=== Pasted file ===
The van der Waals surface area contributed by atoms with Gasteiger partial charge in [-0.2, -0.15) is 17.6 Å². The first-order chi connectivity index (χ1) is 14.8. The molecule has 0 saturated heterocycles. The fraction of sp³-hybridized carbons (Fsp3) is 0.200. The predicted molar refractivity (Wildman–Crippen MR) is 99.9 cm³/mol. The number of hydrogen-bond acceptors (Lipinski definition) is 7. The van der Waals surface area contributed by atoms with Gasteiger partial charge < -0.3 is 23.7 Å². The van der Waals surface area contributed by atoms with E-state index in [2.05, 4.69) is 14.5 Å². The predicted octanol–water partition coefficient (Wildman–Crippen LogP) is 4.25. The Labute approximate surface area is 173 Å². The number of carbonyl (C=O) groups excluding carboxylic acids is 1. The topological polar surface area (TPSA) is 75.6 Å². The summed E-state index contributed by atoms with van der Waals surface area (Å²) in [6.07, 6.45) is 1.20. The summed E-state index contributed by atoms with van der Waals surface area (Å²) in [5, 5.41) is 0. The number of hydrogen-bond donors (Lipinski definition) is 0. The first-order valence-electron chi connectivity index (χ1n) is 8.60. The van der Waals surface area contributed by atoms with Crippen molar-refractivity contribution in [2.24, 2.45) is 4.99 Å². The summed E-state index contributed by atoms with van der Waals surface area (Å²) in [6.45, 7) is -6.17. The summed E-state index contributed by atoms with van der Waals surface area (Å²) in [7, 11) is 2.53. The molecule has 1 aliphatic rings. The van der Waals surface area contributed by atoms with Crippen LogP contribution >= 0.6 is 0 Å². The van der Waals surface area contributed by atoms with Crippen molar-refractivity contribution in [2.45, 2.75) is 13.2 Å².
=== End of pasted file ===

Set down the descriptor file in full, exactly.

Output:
The van der Waals surface area contributed by atoms with Gasteiger partial charge in [-0.2, -0.15) is 17.6 Å². The first-order chi connectivity index (χ1) is 14.8. The molecule has 0 saturated heterocycles. The fraction of sp³-hybridized carbons (Fsp3) is 0.200. The predicted molar refractivity (Wildman–Crippen MR) is 99.9 cm³/mol. The number of hydrogen-bond acceptors (Lipinski definition) is 7. The van der Waals surface area contributed by atoms with Gasteiger partial charge < -0.3 is 23.7 Å². The van der Waals surface area contributed by atoms with E-state index in [2.05, 4.69) is 14.5 Å². The predicted octanol–water partition coefficient (Wildman–Crippen LogP) is 4.25. The Labute approximate surface area is 173 Å². The number of carbonyl (C=O) groups excluding carboxylic acids is 1. The topological polar surface area (TPSA) is 75.6 Å². The summed E-state index contributed by atoms with van der Waals surface area (Å²) in [6.07, 6.45) is 1.20. The summed E-state index contributed by atoms with van der Waals surface area (Å²) in [5, 5.41) is 0. The number of hydrogen-bond donors (Lipinski definition) is 0. The first-order valence-electron chi connectivity index (χ1n) is 8.60. The van der Waals surface area contributed by atoms with Crippen molar-refractivity contribution in [2.24, 2.45) is 4.99 Å². The summed E-state index contributed by atoms with van der Waals surface area (Å²) in [6.45, 7) is -6.17. The summed E-state index contributed by atoms with van der Waals surface area (Å²) in [7, 11) is 2.53. The molecule has 1 aliphatic rings. The van der Waals surface area contributed by atoms with Crippen LogP contribution >= 0.6 is 0 Å². The van der Waals surface area contributed by atoms with Crippen molar-refractivity contribution in [2.45, 2.75) is 13.2 Å².